HCFA warns noncompliant contractors

In a move to make computer systems that support the Medicare program Year 2000-compliant, the Health Care Financing Administration has threatened to deny new information technology contracts to vendors if they fail to make the systems Year 2000-compliant.

In a letter sent last year to contractors, HCFA administrator Nancy-Ann Min DeParle wrote, "Failure by a contractor to bring its systems into Year 2000 compliance, as defined by HCFA, by Dec. 31, 1998, may be grounds for denial of any new contracts or additional work under the Medicare program or discontinuation of current contracts."

Gary Christophe, chief information officer at HCFA, said the letter is a "deadly serious" effort to push contractors to ensure that the systems they use to process Medicare bills can properly process dates containing 2000 and later years.

"We are saying to contractors that if there's an interruption in medical claims processing because your system is not Year 2000-compliant, we are going to consider that a performance error," Christophe said. "There's a range of potential actions if you fail on this, and we are going to seriously doubt your ability to provide services for us, whether it's a current claims processing contract or some future business."

For years HCFA has struggled to sort out its Medicare processing system, which in the past fiscal year processed $210 billion worth of medical bills for the elderly. The agency has suffered several setbacks, including the cancellation in August of the Medicare Transaction System (MTS), a project to consolidate Medicare's nine processing systems, which are scattered among 60 sites and operated by 70 contractors.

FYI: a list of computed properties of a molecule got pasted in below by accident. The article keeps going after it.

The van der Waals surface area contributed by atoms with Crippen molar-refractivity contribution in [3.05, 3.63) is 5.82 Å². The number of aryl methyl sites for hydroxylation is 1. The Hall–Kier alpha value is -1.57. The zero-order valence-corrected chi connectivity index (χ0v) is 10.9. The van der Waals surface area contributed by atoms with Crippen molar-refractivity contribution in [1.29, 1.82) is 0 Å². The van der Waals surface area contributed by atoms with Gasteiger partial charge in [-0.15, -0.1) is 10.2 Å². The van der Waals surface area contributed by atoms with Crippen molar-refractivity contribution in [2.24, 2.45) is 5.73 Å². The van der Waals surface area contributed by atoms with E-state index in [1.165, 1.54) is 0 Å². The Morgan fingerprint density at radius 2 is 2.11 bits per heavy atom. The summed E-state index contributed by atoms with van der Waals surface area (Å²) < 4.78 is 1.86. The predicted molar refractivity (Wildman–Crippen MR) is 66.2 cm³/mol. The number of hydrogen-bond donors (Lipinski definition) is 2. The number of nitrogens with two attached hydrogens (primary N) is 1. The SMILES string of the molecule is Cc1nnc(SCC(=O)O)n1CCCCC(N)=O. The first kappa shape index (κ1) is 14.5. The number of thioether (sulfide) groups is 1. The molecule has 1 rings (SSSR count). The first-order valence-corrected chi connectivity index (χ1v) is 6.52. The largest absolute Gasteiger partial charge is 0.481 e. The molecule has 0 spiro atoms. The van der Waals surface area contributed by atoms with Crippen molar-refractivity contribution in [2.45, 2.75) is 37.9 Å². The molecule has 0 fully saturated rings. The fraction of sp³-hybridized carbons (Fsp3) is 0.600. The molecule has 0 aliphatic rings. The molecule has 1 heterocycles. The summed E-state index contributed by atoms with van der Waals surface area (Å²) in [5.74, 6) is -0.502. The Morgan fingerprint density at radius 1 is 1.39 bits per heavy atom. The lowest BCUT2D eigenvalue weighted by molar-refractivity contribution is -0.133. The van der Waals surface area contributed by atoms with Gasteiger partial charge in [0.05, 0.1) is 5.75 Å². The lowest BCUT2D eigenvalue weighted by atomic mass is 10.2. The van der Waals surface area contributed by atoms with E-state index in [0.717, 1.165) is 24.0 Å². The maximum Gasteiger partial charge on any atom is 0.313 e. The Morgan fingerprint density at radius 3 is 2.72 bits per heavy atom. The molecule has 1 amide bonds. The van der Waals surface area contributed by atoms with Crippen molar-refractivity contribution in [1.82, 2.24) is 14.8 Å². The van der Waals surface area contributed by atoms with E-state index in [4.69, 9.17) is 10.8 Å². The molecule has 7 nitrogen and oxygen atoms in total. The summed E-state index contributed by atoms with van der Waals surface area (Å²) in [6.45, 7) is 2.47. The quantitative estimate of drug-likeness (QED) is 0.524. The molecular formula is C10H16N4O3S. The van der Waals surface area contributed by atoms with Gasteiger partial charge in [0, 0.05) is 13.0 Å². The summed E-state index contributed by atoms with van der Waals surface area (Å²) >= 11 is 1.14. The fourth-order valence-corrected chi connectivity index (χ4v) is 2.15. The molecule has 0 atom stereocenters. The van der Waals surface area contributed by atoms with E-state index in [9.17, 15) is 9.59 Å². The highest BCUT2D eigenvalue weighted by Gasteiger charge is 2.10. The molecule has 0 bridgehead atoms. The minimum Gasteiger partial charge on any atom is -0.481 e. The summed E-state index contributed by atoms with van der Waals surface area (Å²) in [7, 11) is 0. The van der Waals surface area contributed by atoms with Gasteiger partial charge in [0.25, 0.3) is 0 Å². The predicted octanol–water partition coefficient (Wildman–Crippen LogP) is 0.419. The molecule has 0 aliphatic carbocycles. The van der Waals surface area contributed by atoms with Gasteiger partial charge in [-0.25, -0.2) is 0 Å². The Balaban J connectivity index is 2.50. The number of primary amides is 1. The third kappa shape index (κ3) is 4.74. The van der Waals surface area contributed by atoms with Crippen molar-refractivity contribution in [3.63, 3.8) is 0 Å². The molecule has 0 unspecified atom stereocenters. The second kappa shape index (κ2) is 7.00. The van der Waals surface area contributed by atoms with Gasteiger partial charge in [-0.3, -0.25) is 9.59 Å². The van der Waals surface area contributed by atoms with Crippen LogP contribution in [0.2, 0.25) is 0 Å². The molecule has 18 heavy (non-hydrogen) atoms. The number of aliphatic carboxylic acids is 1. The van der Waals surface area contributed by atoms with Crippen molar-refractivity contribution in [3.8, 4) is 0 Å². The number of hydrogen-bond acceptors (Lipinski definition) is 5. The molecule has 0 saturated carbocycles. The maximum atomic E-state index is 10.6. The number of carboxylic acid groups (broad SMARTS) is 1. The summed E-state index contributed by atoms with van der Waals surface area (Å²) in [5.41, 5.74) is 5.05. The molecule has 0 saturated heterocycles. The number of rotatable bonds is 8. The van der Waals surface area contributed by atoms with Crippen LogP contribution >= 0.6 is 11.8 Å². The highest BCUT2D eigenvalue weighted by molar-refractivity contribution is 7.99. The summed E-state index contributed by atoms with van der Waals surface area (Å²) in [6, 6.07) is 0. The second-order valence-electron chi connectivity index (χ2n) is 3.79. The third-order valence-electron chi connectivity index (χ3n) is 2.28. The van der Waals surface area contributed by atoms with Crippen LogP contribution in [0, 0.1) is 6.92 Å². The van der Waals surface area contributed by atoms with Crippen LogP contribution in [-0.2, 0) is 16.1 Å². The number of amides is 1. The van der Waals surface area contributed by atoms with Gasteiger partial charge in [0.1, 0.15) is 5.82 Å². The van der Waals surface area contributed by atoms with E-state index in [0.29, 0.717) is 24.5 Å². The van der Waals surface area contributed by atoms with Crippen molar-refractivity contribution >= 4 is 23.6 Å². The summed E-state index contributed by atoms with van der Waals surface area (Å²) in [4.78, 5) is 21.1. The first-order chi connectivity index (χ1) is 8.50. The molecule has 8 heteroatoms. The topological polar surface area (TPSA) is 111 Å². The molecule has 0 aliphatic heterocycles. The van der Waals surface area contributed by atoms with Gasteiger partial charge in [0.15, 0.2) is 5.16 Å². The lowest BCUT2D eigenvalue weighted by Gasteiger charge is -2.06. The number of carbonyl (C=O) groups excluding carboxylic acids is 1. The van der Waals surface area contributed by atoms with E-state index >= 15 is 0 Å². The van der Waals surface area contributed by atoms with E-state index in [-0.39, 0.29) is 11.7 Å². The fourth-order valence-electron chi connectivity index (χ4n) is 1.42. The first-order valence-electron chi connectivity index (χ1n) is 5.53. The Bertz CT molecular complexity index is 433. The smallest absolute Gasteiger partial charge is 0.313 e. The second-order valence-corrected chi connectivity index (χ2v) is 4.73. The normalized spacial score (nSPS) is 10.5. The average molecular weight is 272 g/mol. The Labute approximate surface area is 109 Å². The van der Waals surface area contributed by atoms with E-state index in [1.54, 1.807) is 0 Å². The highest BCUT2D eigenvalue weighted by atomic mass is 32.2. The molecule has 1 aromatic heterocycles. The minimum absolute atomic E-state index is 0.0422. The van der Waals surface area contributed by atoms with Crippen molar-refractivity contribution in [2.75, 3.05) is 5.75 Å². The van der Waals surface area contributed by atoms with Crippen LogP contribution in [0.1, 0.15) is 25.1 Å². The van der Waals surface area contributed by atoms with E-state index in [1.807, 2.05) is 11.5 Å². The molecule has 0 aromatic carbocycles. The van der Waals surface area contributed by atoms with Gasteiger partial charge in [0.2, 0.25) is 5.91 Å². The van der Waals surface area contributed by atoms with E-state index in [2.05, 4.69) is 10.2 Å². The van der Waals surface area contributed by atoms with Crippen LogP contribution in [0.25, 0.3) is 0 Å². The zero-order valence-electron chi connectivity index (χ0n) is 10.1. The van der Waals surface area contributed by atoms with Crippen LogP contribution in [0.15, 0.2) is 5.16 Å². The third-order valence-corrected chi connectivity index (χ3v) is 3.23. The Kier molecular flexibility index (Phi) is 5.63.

The cancellation of MTS, which was to have been Year 2000-compliant, combined with HCFA's ultimatum to contractors, caused the Office of Management and Budget to downgrade the Department of Health and Human Services' -- under which HCFA operates -- progress in fixing computers to accept 2000. HHS was listed as one of seven agencies that have shown insufficient progress toward solving its Year 2000 problems and must redirect all funding for new IT systems into making older computer systems Year 2000-compliant.

According to the OMB report, "Although [HHS] as a whole is making progress, [HCFA] has concerns about the 74 mission-critical systems of its external contractors, such as Medicare fiscal intermediaries and carriers. A little more than half of these contractors have completed their Year 2000 assessments."

According to the letter, HCFA recently conducted a survey to determine if the vendors' systems that process medical bills are Year-2000 compliant. "The survey discovered that some contractors thought they were compliant but in fact were not quite there, and many contractors did not have testing programs in place that we thought were appropriate," Christophe said.

Based on the survey's results, HCFA plans to require regional offices to monitor the progress of contractors and report that progress to the agency's central office.

"We are preparing guidelines for project plans to bring contractor systems into millennium compliance, as well as guidelines for the minimum requirements for testing systems for compliance," according to the letter. "These guidelines will be released to you in the near future."

Joel Willemssen, director for information resources management at the General Accounting Office, said he was "very encouraged by that language [in the letter]. It sounds like they mean business."

Electronic Data Systems Corp., which administers medical claims processing systems in Northern California and New England, said it is working on making its systems compliant.

"We have already begun working with HCFA on a [Year 2000] plan and schedule and a program that will meet the needs of the Medicare transaction program," an EDS spokesman said. "EDS and HCFA share the same goals, and Year 2000 is a very serious challenge."

Other Medicare contractors declined to comment on the letter.


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